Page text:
1. It is my belief that the traits that make successful leaders can be developed by focusing on the individual, while adhering to four core tenants of TL, and
  2. Leaders must lead, not manage (you lead people and manage programs)!

TL is often praised as the key to the total development of your followers; however we are not always shown “how” to lead in our developmental PME courses, and in my experience, much of the leadership development is left up to chance by letting individuals who have certain personality traits lead lines of effort—whether they are ready or not. But how do you, or your troops, develop these traits? Throughout this series I will explore the topic of TL and how you can apply it to your situation.

The first aspect of TL I would like to examine is Idealized Influence.Idealized Influence is your ability to act in ways that make you the role model— make your troops want to be like you! You are the consummate professional. You are charismatic, on-time, prepared, calm, positive, and stay true to your ethical and moral standards in the actions you take. You are honest, reliable and actively build trust with your followers. In other words you set the example; you walk the walk—but most importantly you have a vision.

You may not have all of these skills in your leadership toolbox now, but since we have identified what traits you need to practice you can start to include them in you daily interactions with your co-workers. For example, if one of your followers is having problems with a specific task you could take action by:

  1. Showing them how to do the task,
  2. Explain its importance to the overall objectives of the organization, and
  3. Highlight how important becoming proficient at this task is, and how they will be able to build a better tomorrow for their organization.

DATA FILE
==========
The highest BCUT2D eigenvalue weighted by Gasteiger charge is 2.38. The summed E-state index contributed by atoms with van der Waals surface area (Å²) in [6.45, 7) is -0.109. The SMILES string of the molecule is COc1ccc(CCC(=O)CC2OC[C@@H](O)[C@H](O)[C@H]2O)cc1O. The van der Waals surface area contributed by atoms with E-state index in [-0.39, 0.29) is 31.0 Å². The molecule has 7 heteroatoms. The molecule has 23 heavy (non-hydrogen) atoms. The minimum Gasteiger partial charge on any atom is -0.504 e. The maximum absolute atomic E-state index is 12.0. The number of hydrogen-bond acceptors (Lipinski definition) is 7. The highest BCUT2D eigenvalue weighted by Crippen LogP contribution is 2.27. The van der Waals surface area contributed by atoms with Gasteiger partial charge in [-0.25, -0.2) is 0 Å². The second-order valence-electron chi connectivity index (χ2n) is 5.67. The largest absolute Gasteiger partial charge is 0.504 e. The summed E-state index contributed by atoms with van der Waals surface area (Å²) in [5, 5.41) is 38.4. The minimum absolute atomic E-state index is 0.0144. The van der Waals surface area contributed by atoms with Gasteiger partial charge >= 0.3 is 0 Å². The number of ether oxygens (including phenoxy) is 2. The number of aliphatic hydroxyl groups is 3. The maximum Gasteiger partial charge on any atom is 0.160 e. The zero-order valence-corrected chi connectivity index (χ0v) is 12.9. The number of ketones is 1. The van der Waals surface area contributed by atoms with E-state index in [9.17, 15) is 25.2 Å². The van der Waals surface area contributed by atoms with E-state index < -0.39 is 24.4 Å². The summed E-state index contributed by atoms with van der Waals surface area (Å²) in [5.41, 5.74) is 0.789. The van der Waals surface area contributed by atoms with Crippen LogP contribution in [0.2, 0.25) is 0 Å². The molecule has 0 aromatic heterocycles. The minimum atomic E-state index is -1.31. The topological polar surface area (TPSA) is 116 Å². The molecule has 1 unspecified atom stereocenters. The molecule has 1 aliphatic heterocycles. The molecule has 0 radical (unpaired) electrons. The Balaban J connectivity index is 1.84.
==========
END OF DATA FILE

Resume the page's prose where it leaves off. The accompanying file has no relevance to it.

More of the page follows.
No matter how big your area of influence is, by practicingIdealized Influence, you can make an impact with your actions and foster a positive developmental environment for you troops and yourself.

In my next entry I will explore Inspirational Motivation, and how you can use it to broaden your influence and lead your teams.

Daily Deliberation: 21 April 2018

We are all in different places in our lives and our careers. It saddens me to see someone get labeled before they ever have a chance to truly prove who they are. It also upsets me even more when I do not give someone a chance because of initial impression. We need to give everyone a fair show no matter what their history is.

Get More out of What You Read

Last year, we did a post on finding more opportunities to read. I have received some good feedback on this and have been asked what I meant when I stated a more studious approach and about my habits in general. This post will hopefully answer those questions.

I have had many seasons where I was listening to multiple podcasts, audiobooks, reading articles, reading physical or even eBooks, and more… I got to the point to where I was wondering what I even read. I felt like I was driving down the interstate and reading all of the billboards. Then when I got home, I could only recall one or two.

For me, I find that reading in 20-30 minute sessions allows me to really absorb what I just read and not become over-saturated with content. I like to then take some notes in my Evernote App or even jot them down in my weekly planner. This gets the material out of my mind and allows me to reflect on it more. It is a win-win situation.

I have been toying with multiple methods to organize the material too. Ryan Holiday uses note cards by topic, some use writing journals, some use Excel docs and label the tabs by topic. I use tags in Evernote and recently just bought this amazing writing program, Scrivener. It was $45 and allows me to do some very cool things. For example, you can create multiple folders in a project and label them as the topics. Then add your notes there and recall them at will. I just created one for “reading notes” and have the books I read as the chapters and topics in folders in the research area. It is working very well so far.

Another trick of mine: after I finish reading the book, I google book notes for it. There are a lot smarter people out there than me and they can condense that 300 page book into 1,000 words of notes. I add these to the notes that I had taken as well.

I still do not capture everything from the 40+ books and 200+ podcasts I consume each year, but I get the big things that really matter to me and I will eventually get a solid a system in place to where I can recall bits of this content while I am writing articles or books more clearly.

What tricks do you do that I am missing here?

For book recommendations: